652 Fed.Appx. 553 (9th Cir. 2016), 15-50192, United States v. Sears

Docket Nº:15-50192
Citation:652 Fed.Appx. 553
Party Name:UNITED STATES OF AMERICA, Plaintiff - Appellee, v. JOHN C. SEARS, Defendant - Appellant
Attorney:For UNITED STATES OF AMERICA, Plaintiff - Appellee: Jean-Claude Andre, Assistant U.S. Attorney, Sharon K. McCaslin, Assistant U.S. Attorney, Mark Remy Yohalem, Esquire, Attorney, Office of the U.S. Attorney, Los Angeles, CA. For JOHN C. SEARS, Defendant - Appellant: Daniel Ignace Kapelovitz, Law ...
Judge Panel:Before: W. FLETCHER and GOULD, Circuit Judges and LEMELLE,[**] Senior District Judge.
Case Date:June 15, 2016
Court:United States Courts of Appeals, Court of Appeals for the Ninth Circuit
 
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Page 553

652 Fed.Appx. 553 (9th Cir. 2016)

UNITED STATES OF AMERICA, Plaintiff - Appellee,

v.

JOHN C. SEARS, Defendant - Appellant

No. 15-50192

United States Court of Appeals, Ninth Circuit

June 15, 2016

Argued and Submitted, Pasadena, California May 2, 2016.

NOT FOR PUBLICATION. (See Federal Rule of Appellate Procedure Rule 32.1)

Appeal from the United States District Court for the Central District of California. D.C. No. 2:14-cr-00667-RGK-1. R. Gary Klausner, District Judge, Presiding.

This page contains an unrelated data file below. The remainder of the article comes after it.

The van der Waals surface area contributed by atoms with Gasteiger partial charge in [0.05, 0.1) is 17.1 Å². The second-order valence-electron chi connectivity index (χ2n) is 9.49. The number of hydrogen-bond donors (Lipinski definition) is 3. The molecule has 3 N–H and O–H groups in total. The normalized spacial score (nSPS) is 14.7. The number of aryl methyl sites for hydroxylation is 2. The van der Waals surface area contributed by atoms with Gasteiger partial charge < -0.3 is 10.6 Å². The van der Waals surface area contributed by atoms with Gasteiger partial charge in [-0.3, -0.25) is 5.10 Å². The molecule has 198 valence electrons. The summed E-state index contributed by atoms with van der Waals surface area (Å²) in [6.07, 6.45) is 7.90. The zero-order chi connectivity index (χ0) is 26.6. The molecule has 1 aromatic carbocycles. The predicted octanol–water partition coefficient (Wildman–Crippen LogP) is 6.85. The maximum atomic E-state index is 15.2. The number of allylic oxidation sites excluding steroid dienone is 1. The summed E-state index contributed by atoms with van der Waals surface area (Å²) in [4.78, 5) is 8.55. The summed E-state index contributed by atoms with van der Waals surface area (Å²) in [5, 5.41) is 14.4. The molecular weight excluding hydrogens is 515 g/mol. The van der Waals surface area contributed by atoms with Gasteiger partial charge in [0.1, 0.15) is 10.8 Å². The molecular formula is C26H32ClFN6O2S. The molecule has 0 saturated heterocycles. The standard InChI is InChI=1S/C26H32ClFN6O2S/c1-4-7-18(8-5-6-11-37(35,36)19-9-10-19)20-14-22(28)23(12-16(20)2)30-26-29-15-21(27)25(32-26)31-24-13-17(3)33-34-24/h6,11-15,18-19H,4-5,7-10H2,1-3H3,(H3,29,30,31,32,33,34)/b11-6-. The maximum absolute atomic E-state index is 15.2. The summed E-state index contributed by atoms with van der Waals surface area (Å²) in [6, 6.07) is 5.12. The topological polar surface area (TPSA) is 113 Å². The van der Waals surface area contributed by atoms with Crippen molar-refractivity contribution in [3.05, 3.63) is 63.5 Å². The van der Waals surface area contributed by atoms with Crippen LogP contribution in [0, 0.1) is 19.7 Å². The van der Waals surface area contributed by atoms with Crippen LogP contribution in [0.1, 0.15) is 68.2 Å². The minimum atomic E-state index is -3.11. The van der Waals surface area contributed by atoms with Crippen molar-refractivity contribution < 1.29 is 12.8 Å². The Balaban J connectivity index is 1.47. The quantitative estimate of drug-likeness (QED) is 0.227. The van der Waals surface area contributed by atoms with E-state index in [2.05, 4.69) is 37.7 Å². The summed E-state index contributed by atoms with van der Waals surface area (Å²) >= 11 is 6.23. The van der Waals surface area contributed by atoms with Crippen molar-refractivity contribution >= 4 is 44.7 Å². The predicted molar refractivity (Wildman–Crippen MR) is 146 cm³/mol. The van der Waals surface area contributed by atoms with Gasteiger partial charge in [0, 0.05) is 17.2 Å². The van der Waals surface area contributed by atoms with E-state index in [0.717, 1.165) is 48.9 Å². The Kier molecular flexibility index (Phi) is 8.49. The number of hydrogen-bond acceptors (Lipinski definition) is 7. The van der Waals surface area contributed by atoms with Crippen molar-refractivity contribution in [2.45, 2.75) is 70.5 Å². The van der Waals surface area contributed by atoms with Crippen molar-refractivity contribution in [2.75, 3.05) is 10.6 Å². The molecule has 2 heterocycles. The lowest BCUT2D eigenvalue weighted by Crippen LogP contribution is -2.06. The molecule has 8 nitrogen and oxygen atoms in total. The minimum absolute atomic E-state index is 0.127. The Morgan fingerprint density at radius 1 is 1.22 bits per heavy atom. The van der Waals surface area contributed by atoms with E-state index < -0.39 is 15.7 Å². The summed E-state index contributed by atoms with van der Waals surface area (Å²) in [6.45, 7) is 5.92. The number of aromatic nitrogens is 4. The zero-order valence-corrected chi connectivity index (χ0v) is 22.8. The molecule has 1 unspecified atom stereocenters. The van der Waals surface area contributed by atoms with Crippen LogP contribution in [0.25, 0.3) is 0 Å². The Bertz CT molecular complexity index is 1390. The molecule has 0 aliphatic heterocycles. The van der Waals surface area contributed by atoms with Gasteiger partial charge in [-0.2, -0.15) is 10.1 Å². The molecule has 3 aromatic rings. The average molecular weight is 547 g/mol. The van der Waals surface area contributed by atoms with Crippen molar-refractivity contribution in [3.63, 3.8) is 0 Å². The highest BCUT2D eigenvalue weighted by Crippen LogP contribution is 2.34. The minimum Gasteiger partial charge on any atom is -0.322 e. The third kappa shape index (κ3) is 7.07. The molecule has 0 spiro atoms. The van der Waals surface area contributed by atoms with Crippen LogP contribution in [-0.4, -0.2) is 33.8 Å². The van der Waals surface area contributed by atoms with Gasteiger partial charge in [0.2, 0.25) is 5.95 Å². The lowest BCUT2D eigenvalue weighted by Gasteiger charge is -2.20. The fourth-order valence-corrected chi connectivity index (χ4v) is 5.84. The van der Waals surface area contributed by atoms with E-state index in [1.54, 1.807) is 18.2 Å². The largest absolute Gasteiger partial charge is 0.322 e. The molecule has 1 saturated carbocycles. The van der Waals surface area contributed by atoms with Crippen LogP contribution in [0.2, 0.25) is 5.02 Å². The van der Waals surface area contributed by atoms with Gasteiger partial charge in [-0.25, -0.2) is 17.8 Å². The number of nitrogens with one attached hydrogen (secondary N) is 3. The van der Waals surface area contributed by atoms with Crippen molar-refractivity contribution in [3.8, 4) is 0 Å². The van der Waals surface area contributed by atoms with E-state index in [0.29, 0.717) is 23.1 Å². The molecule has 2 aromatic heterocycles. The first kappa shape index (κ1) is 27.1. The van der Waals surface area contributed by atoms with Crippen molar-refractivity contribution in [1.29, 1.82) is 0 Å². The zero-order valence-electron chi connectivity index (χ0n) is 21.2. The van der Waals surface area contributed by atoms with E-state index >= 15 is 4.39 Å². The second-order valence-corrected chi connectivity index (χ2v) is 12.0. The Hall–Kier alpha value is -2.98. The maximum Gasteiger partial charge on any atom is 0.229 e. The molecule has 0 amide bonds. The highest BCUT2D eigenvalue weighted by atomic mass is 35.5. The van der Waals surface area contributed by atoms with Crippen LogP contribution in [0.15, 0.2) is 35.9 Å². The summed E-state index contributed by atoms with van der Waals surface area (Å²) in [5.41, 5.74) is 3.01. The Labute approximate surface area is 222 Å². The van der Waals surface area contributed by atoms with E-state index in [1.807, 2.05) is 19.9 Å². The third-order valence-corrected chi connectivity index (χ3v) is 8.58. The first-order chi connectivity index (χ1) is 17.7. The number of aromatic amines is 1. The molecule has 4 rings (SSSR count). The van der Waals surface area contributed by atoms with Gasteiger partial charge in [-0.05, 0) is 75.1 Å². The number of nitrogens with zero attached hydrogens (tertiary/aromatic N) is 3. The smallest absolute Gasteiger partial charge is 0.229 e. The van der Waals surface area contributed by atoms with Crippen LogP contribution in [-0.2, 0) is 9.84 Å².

AFFIRMED.

For UNITED STATES OF AMERICA, Plaintiff - Appellee: Jean-Claude Andre, Assistant U.S. Attorney, Sharon K. McCaslin, Assistant U.S. Attorney, Mark Remy Yohalem, Esquire, Attorney, Office of the U.S. Attorney, Los Angeles, CA.

For JOHN C. SEARS, Defendant - Appellant: Daniel Ignace Kapelovitz, Law Offices of Daniel I. Kapelovitz, West Hollywood, CA.

Before: W. FLETCHER and GOULD, Circuit Judges and LEMELLE,[**] Senior District Judge.

Page 554

MEMORANDUM[*]

Defendant-Appellant John Sears appeals the district court's order affirming the magistrate judge's finding that Sears was guilty of violating two National Park Service regulations. We affirm.

1. Sears's actions were not excused by the defense of necessity. In order to prevail on his necessity defense, Sears had to show (among other things) that he broke the law in order to " prevent imminent harm." United States v. Perdomo-Espana, 522 F.3d 983, 987 (9th Cir. 2008). Although Sears contends that he would have risked the " life and limb" of both himself and his mules if forced to leave the area where he was sleeping, the evidence undermines Sears's claim that leaving would have been unduly dangerous. Although it was dark, Sears had a flashlight. Furthermore, the path to the equestrian-based campsite was along the administrative road, not some untamed part of the wilderness.

Sears also failed to show that " there were no other legal alternatives to violating the law." Id. at 988. Sears had a clear legal alternative: he could have asked the rangers for assistance. The rangers could have accompanied Sears to the equestrian campsite, ensuring that...

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